Through this process, managers have learned how categories of stocks respond to a variety of environments. For example, they’ve learned that high inflation or sharp changes in business fundamentals can cause “value” stocks (those with high book-to-market ratios) to underperform. Similarly, they’ve found that cyclical stocks, like autos, do well when consumers enjoy a high comfort level from ongoing gains in real income, good employment, and attractive financing costs. Alternatively, they’ve found that cyclical stocks underperform the market when an economic slowdown looms, especially in response to a credit squeeze. They’ve also learned that stocks with strong recent performance are hardest hit when the Federal Reserve increases interest rates, as it did in mid-2006. By anticipating future economic trends, the funds’ managers may also be able to anticipate reversals in stocks that have recently outperformed.
These concepts are operationalized through a process that attempts to analyze each stock in an underlying index to measure the sensitivity and interaction of the stock with each macroeconomic variable and investment factor. Then optimization techniques are used to build a portfolio with stocks that portfolio managers believe have the greatest promise of generating the highest expected returns subject to a tracking-error constraint of ±2% relative to the benchmark. This results in a portfolio that managers believe is positioned to outperform the index without assuming significant additional risk.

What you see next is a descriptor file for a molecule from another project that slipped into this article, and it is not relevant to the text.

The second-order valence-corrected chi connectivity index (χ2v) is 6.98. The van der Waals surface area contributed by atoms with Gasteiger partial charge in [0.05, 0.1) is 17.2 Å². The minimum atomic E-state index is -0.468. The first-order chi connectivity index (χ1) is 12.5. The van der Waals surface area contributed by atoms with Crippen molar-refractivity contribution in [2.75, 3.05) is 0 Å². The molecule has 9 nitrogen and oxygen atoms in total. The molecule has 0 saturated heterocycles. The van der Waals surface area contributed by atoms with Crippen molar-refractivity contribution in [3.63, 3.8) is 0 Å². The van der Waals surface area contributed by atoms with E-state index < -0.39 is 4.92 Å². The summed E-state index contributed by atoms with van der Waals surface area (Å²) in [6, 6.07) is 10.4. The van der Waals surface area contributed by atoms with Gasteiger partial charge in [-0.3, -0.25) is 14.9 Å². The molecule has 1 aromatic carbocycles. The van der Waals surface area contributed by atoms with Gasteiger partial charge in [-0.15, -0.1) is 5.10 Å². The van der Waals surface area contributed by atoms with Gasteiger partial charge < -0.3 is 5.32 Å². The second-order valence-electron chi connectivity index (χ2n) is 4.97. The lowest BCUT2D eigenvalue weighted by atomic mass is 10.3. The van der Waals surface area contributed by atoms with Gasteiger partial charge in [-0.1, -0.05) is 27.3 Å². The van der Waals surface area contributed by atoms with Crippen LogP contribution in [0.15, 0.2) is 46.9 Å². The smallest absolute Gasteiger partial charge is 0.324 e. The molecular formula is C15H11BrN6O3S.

“Our simple objective is to add the highest-value stocks to the portfolio while adhering to a strict 2% tracking-error budget,” French explains. “We’ve been tracking investment themes for more than 15 years, so we really know where we’ve added value and where we were smartest to limit risks.”
Meeting Investor Needs
Quantitative investing has become popular during the past few years as investors look for ways to add alpha4 to index investing. The First American Funds’ active management strategy5 offers investors this opportunity while tightly constraining risk. Further, the funds’ net expenses are well below average expense ratios for traditionally managed large-cap funds.
“We utilize a results-driven process, with all our actions designed to consistently add value for investors while maintaining index-level risk,” French said.
About First American Funds
The First American Funds mutual fund group had more than $70 billion in open-end funds as of June 30, 2007. The funds are advised by FAF Advisors, Inc.
4 Alpha is the measurement of risk-adjusted performance of a fund compared to its benchmark.
5 Active management is an investing strategy that seeks to outperform the broad market benchmark.
Each fund’s investment objectives, risks, charges, and expenses may be considered carefully before investing. The prospectus contains this and other information; call 800.677.FUND or visit firstamericanfunds.com for a copy. Read the prospectus carefully before investing.
Mutual fund investing involves risk; principal loss is possible.
First American Quantitative Large Cap Funds are actively managed and may underperform their benchmark. The funds may trade more often than “buy and hold” funds in their peer group, and this increased trading activity may result in increased fees, expenses, and taxes.
FAF Advisors, Inc., a registered investment advisor and subsidiary of U.S. Bank National Association (NYSE:USB), serves as an investment advisor to First American Funds. First American Funds are distributed by Quasar Distributors, LLC, an affiliate of the investment advisor.